Chemical structure of arachidic acid
Arachidic acid (20 carbon atoms) was first discovered by Gössmann A. in 1854 in peanuts oil; peanuts are the seed of Arachis hypogea from which its name.
It is a saturated fatty acid (no double bond so in shorthand 20:0) member of the sub-group called very long chain fatty acids (VLCFA), from 20 carbon atoms onwards.
Properties of arachidic acid
Molecular weight: 312.5304 g/mol
Molecular formula: C20H40O2
IUPAC name: icosanoic acid
CAS registry number: 506-30-9
In purified form it is a white crystalline solid practically insoluble in water, with melting point at 75.5 °C (167.9 °F; 348.65 K) and boiling point (with some decomposition) at 328 °C (622.4 °F; 601.15 K) at 760 mmHg.
Other names of arachidic acid
- arachic acid
- eicosanoic acid
- n-eicosanoic acid
Food sources of arachidic acid
It is found in appreciable quantities only in some vegetable fats and oils, where it occurs as glycerol ester.
It is virtually absent from fresh red and white meat, and in almost all processed and preserved meats, lard and suet included. The exception is certain types of salami where, however, it is found in very small amounts, never exceeding 0.35 g/100 g of edible portion.
It is not found in dairy products, including butter.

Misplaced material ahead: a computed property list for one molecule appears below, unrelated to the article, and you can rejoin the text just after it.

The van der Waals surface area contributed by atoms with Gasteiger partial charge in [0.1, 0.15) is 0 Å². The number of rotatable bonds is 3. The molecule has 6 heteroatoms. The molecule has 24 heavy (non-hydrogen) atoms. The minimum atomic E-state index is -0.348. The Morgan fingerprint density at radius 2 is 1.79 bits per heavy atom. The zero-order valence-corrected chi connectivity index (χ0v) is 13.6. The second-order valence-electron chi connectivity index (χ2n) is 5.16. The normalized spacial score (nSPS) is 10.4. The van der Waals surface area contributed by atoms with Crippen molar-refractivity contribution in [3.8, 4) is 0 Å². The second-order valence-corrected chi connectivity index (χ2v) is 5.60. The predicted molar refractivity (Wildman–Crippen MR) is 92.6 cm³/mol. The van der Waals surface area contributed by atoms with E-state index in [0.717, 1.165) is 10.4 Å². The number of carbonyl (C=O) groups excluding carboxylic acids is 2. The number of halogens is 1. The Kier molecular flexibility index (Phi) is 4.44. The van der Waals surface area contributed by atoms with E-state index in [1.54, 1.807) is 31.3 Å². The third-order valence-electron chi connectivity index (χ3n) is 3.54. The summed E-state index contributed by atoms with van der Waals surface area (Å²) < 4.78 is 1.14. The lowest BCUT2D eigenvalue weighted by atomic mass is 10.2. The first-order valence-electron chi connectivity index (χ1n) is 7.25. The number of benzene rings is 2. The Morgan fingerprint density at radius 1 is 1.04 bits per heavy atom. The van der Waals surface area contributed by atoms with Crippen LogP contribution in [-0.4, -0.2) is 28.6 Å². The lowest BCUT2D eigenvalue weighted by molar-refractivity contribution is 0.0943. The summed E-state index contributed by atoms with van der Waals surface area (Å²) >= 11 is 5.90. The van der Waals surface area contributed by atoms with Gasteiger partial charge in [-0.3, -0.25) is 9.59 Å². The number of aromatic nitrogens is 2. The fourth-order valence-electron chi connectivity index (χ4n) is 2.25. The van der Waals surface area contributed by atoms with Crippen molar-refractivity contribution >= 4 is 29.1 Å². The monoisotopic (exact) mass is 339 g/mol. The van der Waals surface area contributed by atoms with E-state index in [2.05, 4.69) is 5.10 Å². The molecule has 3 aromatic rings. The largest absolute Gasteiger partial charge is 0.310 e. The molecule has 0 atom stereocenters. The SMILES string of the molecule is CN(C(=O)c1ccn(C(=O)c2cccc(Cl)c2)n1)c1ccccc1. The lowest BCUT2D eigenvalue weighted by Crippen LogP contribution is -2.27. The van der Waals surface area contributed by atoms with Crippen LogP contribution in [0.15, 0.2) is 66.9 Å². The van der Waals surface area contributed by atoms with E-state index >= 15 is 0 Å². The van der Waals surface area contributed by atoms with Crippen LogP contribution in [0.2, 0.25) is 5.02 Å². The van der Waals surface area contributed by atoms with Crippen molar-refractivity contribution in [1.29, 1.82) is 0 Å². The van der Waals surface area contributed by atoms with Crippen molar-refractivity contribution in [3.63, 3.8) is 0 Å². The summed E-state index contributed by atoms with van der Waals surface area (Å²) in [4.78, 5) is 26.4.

In eggs, it is only present in small quantities in whole egg powder (in chicken whole egg powder, 0.58 g/100 g of edible portion).
It is virtually absent from fishery products (fish, mollusks and crustaceans); the amount, if present, does not exceed 0.01 g / 100 g of edible portion.
It is present, although not high quantity, in vegetable fats and oils:
- peanut oil contains the highest quantity, about 2.3 g/100 g of edible portion;
- it is found in small quantities in peanut butter, 0.72 g/100 g of edible portion, while it is absent in margarine.
In cereals and derivatives, it is found in trace amounts, never higher than 0.1 g/100 g of edible portion.
In fresh and dried oily fruits, it is present in small quantities, with a maximum value in dried coconut, 0.6 g/100 g of edible portion.
It is absent in legumes, with the exception of soybean meal, where it is found in trace amounts, 0.07 g/100 g of edible portion.
Akoh C.C. and Min D.B. “Food lipids: chemistry, nutrition, and biotechnology” 3th ed. 2008
Chow Ching K. “Fatty acids in foods and their health implication” 3th ed. 2008